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Media center faces 40 percent cut

The non-profit Evanston Community Media Center would face a 40 percent funding cut if Evanston aldermen adopt the city manager's proposed budget.

The media center last week issued a news release claiming the center would have to close if the budget cuts were imposed.

The non-profit Evanston Community Media Center would face a 40 percent funding cut if Evanston aldermen adopt the city manager's proposed budget.

The media center last week issued a news release claiming the center would have to close if the budget cuts were imposed.

But in an interview Monday with Evanston Now, ECMC Executive Director Steve Bartlebaugh said the group has an annual budget of slightly over a half million dollars.

The city manager is recommending reducing the city subsidy to the group from $348,000 to $148,000.

In addition to the money from the city, ECMC receives about $80,000 each year directly from Comcast as part of the cable franchise agreement negotiated with the city nearly a decade ago. That money is designated for new equipment purchases.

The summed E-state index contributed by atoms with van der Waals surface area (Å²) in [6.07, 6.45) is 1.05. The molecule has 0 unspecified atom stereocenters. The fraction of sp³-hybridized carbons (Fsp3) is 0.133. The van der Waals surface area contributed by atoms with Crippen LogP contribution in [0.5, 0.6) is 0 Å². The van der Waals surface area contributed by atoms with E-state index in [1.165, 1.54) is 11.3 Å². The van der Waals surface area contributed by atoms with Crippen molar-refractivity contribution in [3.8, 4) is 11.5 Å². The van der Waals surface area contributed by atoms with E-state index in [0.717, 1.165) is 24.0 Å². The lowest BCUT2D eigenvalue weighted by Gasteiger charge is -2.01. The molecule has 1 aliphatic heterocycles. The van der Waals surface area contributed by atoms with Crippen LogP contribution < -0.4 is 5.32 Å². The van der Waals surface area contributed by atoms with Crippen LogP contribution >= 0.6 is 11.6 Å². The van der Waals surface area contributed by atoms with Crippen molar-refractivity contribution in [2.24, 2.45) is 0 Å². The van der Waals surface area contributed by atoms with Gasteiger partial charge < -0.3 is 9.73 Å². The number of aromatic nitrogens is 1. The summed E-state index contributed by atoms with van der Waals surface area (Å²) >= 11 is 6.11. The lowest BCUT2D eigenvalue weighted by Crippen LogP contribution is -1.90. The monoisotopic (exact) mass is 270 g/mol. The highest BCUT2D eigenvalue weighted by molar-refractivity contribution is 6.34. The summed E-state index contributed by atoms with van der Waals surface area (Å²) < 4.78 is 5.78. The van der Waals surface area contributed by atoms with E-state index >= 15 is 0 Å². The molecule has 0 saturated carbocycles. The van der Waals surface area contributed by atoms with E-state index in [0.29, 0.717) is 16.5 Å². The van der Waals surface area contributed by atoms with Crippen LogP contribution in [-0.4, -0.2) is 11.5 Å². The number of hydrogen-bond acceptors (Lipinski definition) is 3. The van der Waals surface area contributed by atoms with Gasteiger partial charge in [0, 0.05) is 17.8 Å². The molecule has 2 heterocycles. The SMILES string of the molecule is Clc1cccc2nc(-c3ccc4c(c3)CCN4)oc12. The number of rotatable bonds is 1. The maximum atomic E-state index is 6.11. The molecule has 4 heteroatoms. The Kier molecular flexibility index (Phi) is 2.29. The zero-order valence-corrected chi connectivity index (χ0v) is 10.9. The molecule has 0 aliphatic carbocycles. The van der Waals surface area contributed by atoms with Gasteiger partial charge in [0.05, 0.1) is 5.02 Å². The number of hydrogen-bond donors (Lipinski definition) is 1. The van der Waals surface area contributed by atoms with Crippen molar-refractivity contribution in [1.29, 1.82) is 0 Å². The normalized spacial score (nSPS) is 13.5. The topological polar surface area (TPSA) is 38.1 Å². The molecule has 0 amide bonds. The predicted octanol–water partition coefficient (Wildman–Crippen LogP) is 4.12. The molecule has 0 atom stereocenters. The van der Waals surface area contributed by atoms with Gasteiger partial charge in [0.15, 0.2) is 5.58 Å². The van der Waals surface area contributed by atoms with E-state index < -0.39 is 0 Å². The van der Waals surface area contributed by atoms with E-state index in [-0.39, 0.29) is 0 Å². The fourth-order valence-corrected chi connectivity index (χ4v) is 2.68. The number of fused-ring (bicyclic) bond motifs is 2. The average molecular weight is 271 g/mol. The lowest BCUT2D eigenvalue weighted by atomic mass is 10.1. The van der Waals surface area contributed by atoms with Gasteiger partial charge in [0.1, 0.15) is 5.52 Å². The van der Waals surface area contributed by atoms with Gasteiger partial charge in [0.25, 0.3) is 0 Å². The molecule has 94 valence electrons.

ECMC also receives about $30,000 from School District 65 to run the district's educational access cable channel 19, and it receives smaller amounts from subleasing some of its rented office space, from production fees, classes, memberships and fundraising.

The city subsidy in part defrays the cost of running the city's government access cable channel 16, but most of the money goes to provide facilities for the public access programming on channel 6.

Bartlebaugh says the media center has about 100 volunteer members who on average produce over 25 hours of new programming a month. He says a core group of 20 to 50 people produce most of the shows. New shows typically are produced once a month and are rerun throughout the month on the public access channel.

He says the center's leadership hasn't had time yet to develop a plan to figure out what to do if the funding cut does take place.

Under the franchise agreement with Comcast, the city imposes a 5 percent tax or fee on cable bills, which raises about $900,000 a year. The city has traditionally given a portion of that money to ECMC.

But faced with a $9.5 million revenue hole in its $90 million general fund budget for the fiscal year that starts in March, city officials have been looking for ways to trim spending.

Other proposals the City Council will face when it begins budget hearings Saturday morning include closing the city's branch libraries and raising fees for trash collection. The proposed budget calls for eliminating 47 positions from the city's full-time equivalent staff of 840.

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